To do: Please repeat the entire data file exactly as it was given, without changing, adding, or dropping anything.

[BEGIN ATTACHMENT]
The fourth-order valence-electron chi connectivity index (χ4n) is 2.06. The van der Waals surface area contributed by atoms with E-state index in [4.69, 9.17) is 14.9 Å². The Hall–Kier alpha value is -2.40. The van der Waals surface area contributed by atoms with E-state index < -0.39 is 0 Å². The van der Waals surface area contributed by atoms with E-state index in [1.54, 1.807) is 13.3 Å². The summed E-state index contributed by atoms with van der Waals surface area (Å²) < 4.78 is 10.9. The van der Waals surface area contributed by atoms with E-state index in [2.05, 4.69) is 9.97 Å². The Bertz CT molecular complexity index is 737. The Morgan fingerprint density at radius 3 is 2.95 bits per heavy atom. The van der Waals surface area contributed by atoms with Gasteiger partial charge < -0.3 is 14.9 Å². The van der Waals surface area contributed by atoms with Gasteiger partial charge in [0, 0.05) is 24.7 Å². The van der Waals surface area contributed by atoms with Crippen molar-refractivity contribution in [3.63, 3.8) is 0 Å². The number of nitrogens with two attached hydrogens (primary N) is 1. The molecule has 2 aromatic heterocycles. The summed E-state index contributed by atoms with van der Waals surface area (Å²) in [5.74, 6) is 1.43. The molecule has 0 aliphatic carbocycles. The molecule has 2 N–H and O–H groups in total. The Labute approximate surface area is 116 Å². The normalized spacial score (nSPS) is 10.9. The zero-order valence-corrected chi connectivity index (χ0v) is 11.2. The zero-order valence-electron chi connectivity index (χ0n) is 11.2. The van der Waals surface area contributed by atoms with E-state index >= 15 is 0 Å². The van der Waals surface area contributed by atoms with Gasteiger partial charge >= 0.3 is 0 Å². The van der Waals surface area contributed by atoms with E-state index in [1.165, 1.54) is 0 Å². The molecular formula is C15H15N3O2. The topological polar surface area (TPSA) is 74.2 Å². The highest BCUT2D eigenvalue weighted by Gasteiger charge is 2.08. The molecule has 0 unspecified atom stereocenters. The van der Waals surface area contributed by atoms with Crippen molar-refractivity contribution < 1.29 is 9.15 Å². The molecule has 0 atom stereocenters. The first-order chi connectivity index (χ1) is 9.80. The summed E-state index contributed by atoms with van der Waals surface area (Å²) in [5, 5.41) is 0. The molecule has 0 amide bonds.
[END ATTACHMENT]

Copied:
The fourth-order valence-electron chi connectivity index (χ4n) is 2.06. The van der Waals surface area contributed by atoms with E-state index in [4.69, 9.17) is 14.9 Å². The Hall–Kier alpha value is -2.40. The van der Waals surface area contributed by atoms with E-state index < -0.39 is 0 Å². The van der Waals surface area contributed by atoms with E-state index in [1.54, 1.807) is 13.3 Å². The summed E-state index contributed by atoms with van der Waals surface area (Å²) < 4.78 is 10.9. The van der Waals surface area contributed by atoms with E-state index in [2.05, 4.69) is 9.97 Å². The Bertz CT molecular complexity index is 737. The Morgan fingerprint density at radius 3 is 2.95 bits per heavy atom. The van der Waals surface area contributed by atoms with Gasteiger partial charge < -0.3 is 14.9 Å². The van der Waals surface area contributed by atoms with Gasteiger partial charge in [0, 0.05) is 24.7 Å². The van der Waals surface area contributed by atoms with Crippen molar-refractivity contribution in [3.63, 3.8) is 0 Å². The number of nitrogens with two attached hydrogens (primary N) is 1. The molecule has 2 aromatic heterocycles. The summed E-state index contributed by atoms with van der Waals surface area (Å²) in [5.74, 6) is 1.43. The molecule has 0 aliphatic carbocycles. The molecule has 2 N–H and O–H groups in total. The Labute approximate surface area is 116 Å². The normalized spacial score (nSPS) is 10.9. The zero-order valence-corrected chi connectivity index (χ0v) is 11.2. The zero-order valence-electron chi connectivity index (χ0n) is 11.2. The van der Waals surface area contributed by atoms with E-state index >= 15 is 0 Å². The van der Waals surface area contributed by atoms with Gasteiger partial charge >= 0.3 is 0 Å². The van der Waals surface area contributed by atoms with E-state index in [1.165, 1.54) is 0 Å². The molecular formula is C15H15N3O2. The topological polar surface area (TPSA) is 74.2 Å². The highest BCUT2D eigenvalue weighted by Gasteiger charge is 2.08. The molecule has 0 unspecified atom stereocenters. The van der Waals surface area contributed by atoms with Crippen molar-refractivity contribution < 1.29 is 9.15 Å². The molecule has 0 atom stereocenters. The first-order chi connectivity index (χ1) is 9.80. The summed E-state index contributed by atoms with van der Waals surface area (Å²) in [5, 5.41) is 0. The molecule has 0 amide bonds.